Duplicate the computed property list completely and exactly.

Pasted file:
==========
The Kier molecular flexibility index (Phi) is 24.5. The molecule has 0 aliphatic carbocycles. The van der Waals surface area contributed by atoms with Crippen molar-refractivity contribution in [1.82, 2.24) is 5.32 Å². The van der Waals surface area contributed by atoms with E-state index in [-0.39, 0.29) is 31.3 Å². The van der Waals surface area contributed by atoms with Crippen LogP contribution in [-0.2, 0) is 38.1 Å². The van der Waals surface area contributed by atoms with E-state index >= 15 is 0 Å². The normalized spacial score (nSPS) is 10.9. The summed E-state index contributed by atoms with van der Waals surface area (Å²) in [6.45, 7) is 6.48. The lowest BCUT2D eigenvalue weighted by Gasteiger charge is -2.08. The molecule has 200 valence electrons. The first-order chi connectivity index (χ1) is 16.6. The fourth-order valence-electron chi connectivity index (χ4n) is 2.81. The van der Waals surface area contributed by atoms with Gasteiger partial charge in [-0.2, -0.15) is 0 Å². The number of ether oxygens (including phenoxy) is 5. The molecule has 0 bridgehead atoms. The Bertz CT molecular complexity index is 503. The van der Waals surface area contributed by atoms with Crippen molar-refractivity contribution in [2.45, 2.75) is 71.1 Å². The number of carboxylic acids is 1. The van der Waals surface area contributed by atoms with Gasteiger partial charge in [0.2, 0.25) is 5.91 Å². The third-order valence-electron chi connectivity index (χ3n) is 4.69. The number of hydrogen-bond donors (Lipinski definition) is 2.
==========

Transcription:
The Kier molecular flexibility index (Phi) is 24.5. The molecule has 0 aliphatic carbocycles. The van der Waals surface area contributed by atoms with Crippen molar-refractivity contribution in [1.82, 2.24) is 5.32 Å². The van der Waals surface area contributed by atoms with E-state index in [-0.39, 0.29) is 31.3 Å². The van der Waals surface area contributed by atoms with Crippen LogP contribution in [-0.2, 0) is 38.1 Å². The van der Waals surface area contributed by atoms with E-state index >= 15 is 0 Å². The normalized spacial score (nSPS) is 10.9. The summed E-state index contributed by atoms with van der Waals surface area (Å²) in [6.45, 7) is 6.48. The lowest BCUT2D eigenvalue weighted by Gasteiger charge is -2.08. The molecule has 200 valence electrons. The first-order chi connectivity index (χ1) is 16.6. The fourth-order valence-electron chi connectivity index (χ4n) is 2.81. The van der Waals surface area contributed by atoms with Gasteiger partial charge in [-0.2, -0.15) is 0 Å². The number of ether oxygens (including phenoxy) is 5. The molecule has 0 bridgehead atoms. The Bertz CT molecular complexity index is 503. The van der Waals surface area contributed by atoms with Crippen molar-refractivity contribution in [2.45, 2.75) is 71.1 Å². The number of carboxylic acids is 1. The van der Waals surface area contributed by atoms with Gasteiger partial charge in [0.2, 0.25) is 5.91 Å². The third-order valence-electron chi connectivity index (χ3n) is 4.69. The number of hydrogen-bond donors (Lipinski definition) is 2.